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Funeral Direction/Service

Program Description

Just the Facts

Funeral Direction/Service. A program that prepares individuals for professional licensure as funeral directors and as managers of funeral homes, cemeteries, and related services. Includes instruction in the sociology of death and dying, psychology of grief and grief counseling, history of funeral service, funeral direction, business law, funeral service law, funeral home management, accounting and related computer operations, and funeral services marketing and merchandising.

This program is available in these options:

  • Certificate / Diploma
  • Associate degree
  • Bachelor's degree

High School Courses

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See the high school courses recommended for programs in this pathway:

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Related Programs

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Additional Information

It takes a special blend of compassion and business skills to work in the funeral services industry. Programs teach you how to help others say their last goodbyes.

The American Board of Funeral Service Education accredits mortuary science programs. Both two- and four-year programs are available.

Kelly Smith is the public relations manager for the National Funeral Directors Association. He believes students should consider a four-year program because it may soon become a requirement.

"This ought to be a student's first option," he says. "If you can't do that, then go to the nearest mortuary school."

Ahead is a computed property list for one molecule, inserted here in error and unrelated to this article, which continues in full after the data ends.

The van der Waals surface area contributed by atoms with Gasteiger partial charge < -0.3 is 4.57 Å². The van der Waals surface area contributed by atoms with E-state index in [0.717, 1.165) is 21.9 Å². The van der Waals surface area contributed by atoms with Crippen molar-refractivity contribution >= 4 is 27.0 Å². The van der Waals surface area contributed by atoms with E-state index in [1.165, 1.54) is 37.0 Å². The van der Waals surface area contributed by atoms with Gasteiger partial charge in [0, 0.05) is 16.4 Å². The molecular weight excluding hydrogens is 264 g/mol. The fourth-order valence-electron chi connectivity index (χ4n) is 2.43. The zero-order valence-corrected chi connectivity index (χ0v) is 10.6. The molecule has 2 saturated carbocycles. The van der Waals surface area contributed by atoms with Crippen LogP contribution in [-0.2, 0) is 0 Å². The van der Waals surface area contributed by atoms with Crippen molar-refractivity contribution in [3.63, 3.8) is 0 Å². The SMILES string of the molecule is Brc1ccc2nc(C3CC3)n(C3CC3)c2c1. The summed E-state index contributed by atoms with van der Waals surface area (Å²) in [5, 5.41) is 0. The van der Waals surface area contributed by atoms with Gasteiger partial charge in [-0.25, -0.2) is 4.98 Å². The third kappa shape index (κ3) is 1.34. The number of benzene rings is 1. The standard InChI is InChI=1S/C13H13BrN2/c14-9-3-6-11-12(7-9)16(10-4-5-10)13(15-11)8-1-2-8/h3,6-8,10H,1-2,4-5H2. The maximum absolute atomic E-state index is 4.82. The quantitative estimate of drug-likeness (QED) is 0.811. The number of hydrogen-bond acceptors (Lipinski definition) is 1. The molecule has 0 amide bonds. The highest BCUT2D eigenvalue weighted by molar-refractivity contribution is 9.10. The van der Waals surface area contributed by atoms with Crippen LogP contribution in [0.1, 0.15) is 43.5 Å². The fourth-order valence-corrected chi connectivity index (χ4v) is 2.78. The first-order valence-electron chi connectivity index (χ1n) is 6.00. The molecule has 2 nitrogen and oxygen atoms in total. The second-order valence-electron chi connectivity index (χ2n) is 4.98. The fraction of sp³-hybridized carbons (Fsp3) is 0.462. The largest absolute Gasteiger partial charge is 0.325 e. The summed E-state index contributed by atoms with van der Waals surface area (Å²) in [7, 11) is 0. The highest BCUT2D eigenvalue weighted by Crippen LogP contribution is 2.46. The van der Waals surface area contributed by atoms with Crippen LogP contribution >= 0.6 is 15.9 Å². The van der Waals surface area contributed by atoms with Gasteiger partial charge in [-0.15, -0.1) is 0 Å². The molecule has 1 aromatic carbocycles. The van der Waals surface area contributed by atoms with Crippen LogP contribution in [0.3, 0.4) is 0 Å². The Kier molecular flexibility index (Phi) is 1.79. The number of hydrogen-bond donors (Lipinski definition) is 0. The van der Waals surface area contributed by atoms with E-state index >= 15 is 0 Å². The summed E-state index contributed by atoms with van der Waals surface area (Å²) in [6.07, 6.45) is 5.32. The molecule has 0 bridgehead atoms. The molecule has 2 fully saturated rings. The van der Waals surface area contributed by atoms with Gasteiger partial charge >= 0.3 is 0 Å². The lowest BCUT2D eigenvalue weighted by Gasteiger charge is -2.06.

Funeral directors must be licensed in every state except Colorado. Requirements vary by state, but in general, you have to be at least 21. You also need to study mortuary science, complete an apprenticeship and pass an exam.

"You should get your education and get your license in the area you plan to work," says Ward Yorke, a professor in the funeral service education program at a college.

Yorke says his program consists of a year of classroom studies and a one-year apprenticeship. Classes cover human anatomy, physiology, embalming, writing skills for health sciences, psychology of grief and small business management.

The Pittsburgh Institute of Mortuary Science (PIMS) offers a diploma in embalming and funeral directing, an associate in specialized business degree for funeral service management and an associate in specialized technology degree in funeral service arts and sciences.

The curriculum includes classes in anatomy, pathology, microbiology, chemistry and environmental health. The funeral-related courses include funeral service law, funeral management, regulatory compliance and embalming.

"There is an embalming lab and a restorative art lab," says Gene Ogrodnik, PIMS president and CEO.

Yorke says high school students should take advanced science classes and have a solid background in English classes as well. Emergency first aid is also a plus.

His college, for example, requires applicants to have a standard first aid certificate. They also need work experience in a funeral home.

Along with tuition, students can expect to pay for books and lab fees.


Occupational Outlook Handbook
For more information related to this field of study, see: Funeral Directors

Links and resources, including career information

National Funeral Directors Association
Get more background on a career in funeral service


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